Sorensen (1965): As President he welcomed
every opportunity to get away from his desk and
get back to the people. While most of the
shyness in public disappeared, a well-bred
deference in private did not

Schlesinger (1965): Jack was urbane, objective,
analytical, controlled, contained, masterful, a
man of perspective
Reeves (1991): An enormous gap existed
between the image of JFK – dignified
public servant, faithful husband, cultivated,
judicious, reflective, well-mannered – and
the real man, often insensitive, lascivious,
and irresponsible
  Kennedy and Cuba




Role in the Cuban missile crisis
  Sorensen’s assessment of
Kennedy and the Cuban missile
           crisis
Waiting for the President to come in, we
speculated about what would have
happened if John F. Kennedy had not
been president of the United States

He had earned his place in history by this
one act alone. He had been engaged in a
personal as well as national contest for
world leadership and he had won
Role in the Cuban missile crisis
 Early accounts in 1965:
 Make no mention of Operation
 MONGOOSE
 Emphasize Kennedy’s role – no longer
 relying on advisors as he did during Bay of
 Pigs fiasco
 Play down fact that Kennedy’s policies
 contributed to crisis
Giglio’s (2006) assessment in The
 Presidency of John F. Kennedy
Few Americans at the time understood how the
first Cuban crisis contributed to the second one
or the extent to which government leaders
helped provoke the Cuban missile crisis

The administration contributed to the missile
crisis, coming just seven months after the Bay of
Pigs, when President Kennedy approved
operation Mongoose, a covert CIA-inspired plan
to topple Fidel Castro
Indochina




The debate
    Kennedy was an expert on
  communism in the Third World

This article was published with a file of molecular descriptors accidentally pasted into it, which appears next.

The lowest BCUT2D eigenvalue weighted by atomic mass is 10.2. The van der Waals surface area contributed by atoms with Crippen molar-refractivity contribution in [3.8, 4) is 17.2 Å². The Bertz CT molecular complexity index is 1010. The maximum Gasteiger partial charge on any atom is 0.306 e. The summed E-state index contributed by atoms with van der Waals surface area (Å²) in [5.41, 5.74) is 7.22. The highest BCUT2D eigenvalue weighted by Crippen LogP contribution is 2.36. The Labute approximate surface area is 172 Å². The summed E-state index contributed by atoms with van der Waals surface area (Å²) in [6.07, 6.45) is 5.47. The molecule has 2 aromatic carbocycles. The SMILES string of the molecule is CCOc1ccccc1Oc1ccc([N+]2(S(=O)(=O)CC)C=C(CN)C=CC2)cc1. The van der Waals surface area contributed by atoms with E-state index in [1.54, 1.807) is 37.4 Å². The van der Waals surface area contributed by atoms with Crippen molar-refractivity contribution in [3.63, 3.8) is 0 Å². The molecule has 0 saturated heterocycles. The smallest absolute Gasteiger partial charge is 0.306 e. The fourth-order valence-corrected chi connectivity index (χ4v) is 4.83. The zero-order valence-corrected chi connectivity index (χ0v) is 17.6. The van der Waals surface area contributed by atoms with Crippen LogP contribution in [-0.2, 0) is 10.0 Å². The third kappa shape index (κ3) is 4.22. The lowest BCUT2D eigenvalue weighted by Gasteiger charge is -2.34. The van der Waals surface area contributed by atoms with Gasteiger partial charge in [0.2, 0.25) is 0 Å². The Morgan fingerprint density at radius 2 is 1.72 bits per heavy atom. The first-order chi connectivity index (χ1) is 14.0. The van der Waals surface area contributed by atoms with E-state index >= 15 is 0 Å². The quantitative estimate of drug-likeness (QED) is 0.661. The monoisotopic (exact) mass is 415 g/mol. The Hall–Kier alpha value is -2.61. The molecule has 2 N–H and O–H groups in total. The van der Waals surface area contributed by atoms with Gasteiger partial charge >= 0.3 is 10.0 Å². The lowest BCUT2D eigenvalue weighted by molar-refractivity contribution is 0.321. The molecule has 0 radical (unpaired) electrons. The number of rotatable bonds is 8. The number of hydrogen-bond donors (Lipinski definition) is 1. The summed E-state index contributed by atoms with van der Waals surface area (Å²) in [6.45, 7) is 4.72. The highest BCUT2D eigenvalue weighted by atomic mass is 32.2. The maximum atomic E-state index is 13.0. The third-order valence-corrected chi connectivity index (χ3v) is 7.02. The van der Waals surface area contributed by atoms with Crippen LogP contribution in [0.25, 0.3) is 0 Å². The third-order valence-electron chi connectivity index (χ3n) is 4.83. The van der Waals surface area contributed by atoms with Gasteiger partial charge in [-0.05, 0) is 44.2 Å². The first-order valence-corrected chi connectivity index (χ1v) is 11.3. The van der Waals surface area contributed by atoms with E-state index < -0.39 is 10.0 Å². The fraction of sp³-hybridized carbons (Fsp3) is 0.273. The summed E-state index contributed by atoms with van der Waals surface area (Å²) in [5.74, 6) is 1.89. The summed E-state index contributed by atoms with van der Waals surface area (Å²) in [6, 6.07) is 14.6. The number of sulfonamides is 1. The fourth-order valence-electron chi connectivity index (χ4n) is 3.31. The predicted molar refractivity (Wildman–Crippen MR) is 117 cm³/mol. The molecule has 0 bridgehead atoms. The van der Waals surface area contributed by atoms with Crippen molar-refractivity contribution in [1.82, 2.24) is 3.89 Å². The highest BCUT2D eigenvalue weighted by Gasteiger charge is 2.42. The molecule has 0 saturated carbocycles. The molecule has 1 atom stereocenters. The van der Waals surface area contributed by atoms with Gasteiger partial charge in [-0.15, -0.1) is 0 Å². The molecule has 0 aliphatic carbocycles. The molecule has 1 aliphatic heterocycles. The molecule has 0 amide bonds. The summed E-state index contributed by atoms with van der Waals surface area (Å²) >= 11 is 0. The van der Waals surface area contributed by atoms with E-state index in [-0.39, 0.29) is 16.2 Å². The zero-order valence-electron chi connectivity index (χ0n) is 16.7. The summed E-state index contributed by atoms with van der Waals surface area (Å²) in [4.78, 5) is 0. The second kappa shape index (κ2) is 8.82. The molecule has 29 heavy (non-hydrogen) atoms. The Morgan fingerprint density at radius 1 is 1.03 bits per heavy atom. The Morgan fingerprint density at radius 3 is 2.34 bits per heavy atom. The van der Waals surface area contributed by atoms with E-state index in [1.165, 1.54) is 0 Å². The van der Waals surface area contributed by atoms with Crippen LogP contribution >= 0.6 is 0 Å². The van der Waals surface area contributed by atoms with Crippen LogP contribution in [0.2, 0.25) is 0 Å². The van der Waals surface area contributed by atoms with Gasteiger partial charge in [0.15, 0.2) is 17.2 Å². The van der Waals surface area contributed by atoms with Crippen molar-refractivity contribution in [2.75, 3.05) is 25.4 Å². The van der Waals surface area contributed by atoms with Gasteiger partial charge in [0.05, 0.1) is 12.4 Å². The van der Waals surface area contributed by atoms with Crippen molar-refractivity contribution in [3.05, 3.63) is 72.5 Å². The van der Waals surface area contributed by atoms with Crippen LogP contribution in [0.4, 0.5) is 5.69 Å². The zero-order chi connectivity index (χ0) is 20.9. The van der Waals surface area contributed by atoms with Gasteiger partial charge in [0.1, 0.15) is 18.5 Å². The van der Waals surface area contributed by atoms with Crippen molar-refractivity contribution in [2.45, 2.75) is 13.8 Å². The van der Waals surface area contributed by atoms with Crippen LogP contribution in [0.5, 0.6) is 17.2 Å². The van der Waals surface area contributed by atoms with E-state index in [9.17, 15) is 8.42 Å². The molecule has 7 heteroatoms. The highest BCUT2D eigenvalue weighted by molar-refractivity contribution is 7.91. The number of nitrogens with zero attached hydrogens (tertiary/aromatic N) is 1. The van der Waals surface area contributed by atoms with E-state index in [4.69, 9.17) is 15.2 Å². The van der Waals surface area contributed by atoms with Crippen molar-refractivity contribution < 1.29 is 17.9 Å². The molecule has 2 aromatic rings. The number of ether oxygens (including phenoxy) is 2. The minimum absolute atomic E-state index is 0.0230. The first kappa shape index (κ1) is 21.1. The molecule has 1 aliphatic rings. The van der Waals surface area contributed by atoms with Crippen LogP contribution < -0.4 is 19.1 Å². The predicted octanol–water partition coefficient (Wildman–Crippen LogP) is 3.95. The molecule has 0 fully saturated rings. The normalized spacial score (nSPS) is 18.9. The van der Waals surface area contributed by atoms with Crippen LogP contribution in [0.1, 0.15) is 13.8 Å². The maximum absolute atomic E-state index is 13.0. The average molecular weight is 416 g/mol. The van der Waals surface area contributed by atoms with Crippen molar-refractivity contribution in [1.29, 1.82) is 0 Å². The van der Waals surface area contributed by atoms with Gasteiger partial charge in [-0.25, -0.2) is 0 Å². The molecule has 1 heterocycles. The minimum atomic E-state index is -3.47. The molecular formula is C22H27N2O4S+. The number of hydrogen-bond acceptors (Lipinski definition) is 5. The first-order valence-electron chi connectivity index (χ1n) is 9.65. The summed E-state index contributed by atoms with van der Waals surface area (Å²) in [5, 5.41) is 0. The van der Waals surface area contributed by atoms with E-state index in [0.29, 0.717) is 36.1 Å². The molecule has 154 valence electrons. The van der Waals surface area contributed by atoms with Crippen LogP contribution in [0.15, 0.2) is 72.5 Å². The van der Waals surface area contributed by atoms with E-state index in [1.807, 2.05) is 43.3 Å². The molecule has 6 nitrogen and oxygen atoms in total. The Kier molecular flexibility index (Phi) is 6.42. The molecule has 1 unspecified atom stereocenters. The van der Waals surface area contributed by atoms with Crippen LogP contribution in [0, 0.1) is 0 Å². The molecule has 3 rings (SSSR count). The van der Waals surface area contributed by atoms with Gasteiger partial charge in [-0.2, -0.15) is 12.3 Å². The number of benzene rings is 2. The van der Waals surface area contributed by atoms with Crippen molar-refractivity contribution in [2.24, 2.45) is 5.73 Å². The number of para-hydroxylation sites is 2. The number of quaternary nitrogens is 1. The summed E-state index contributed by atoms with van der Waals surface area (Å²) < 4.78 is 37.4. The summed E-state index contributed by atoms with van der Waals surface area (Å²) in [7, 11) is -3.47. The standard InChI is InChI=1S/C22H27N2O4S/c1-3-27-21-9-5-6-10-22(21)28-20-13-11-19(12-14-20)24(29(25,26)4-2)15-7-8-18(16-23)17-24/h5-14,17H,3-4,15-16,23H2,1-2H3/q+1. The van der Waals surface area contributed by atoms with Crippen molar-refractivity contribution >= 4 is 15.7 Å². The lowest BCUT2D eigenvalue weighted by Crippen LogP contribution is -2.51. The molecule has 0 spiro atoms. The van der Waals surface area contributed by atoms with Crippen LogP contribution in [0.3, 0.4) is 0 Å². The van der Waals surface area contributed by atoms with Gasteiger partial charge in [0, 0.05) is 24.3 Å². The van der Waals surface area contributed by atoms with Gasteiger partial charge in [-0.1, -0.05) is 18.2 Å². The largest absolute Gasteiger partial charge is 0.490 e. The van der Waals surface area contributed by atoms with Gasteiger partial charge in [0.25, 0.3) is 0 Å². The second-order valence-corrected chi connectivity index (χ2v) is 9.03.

and was convinced of the need to
oppose communism in Indochina.
He used a variety of means to do
 this but was willing to pull out of
 South Vietnam if his policies did
             not work
     According to Schlesinger:
 Kennedy’s policies in South Vietnam were
  successful in 1961-62
 Difficulties arose only because of internal
  problems amongst the South Vietnamese
 Kennedy didn’t approve of Diem as leader,
  whom had been in power since 1955
 Diem’s incompetence as a leader and personal
  behaviour led to problems in Vietnam –
  Kennedy’s policies were not to blame
 Kennedy never intended on fighting a land war
  in Asia and was looking for ways to get out
    Kennedy was mislead by
advisers on the real situation and
 had little idea about what he was
  doing in Vietnam. His policies
were inconsistent and piecemeal,
leading to the disastrous situation
              in Vietnam
   According to Reeves (1991):
 Kennedy had too many other problems during
 1961-62 to give his undivided attention to
 Vietnam – Cuba, Berlin, Laos
 Kennedy’s anti-communist foreign policy was at
 odds with the real situation – leading to irrational
 decisions
 Under Kennedy, the US became deeply
 involved in Vietnam – it was now impossible to
 leave
 Schlesinger’s views are self-serving – he didn’t
 want himself or Kennedy associated with the
 later disasters of the Vietnam War
Relationship and dealings with
         Khrushchev




          The debate
Kennedy was able to handle the
      Russian leader Nikita
Khrushchev and to improve US-
Soviet relations despite problems
 over Berlin, the arms race and
               Cuba
   Sorensen and Schlesinger:
 Defensive accounts of the Vienna
 meeting
 Kennedy firmly expressed his views
 regarding Berlin to Khrushchev
 The establishment of an ongoing
 correspondence between the leaders was
 very important
Schlesinger: Neither Kennedy nor Khrushchev
emerged victorious, or defeated, cheerful or
shaken

Sorensen: Generally, Kennedy carried the
conversational initiative, introducing topics,
keeping them specific, bringing straying
discussions back to the question and pressing
Khrushchev for answers

Salinger: Despite their failure to reach accord on
major East-West conflicts, both heads of state
left Vienna with greater personal respect for
each other
 Kennedy probably improved in
  his dealings with Khrushchev
over time, but the Russian leader
   was a strong opponent and
 Kennedy never really came to
     grips with handling him
Reeves (1991): But the American President’s
arguments did seem old and defensive

He was on the other side, arguing against
revolution, against change. The Marxist coal
miner was tying him in knots

For the first time in his life Kennedy met a man
who was impervious to his charm
Rorabaugh (2002): In any event, Kennedy
allowed himself to be drawn away from a
discussion of specific problems into a
fruitless ideological debate

Although Americans had to live with the
consequences of this failure in the early
sixties, Kennedy’s poor performance
remained partly hidden from view for
decades

				
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posted:5/17/2013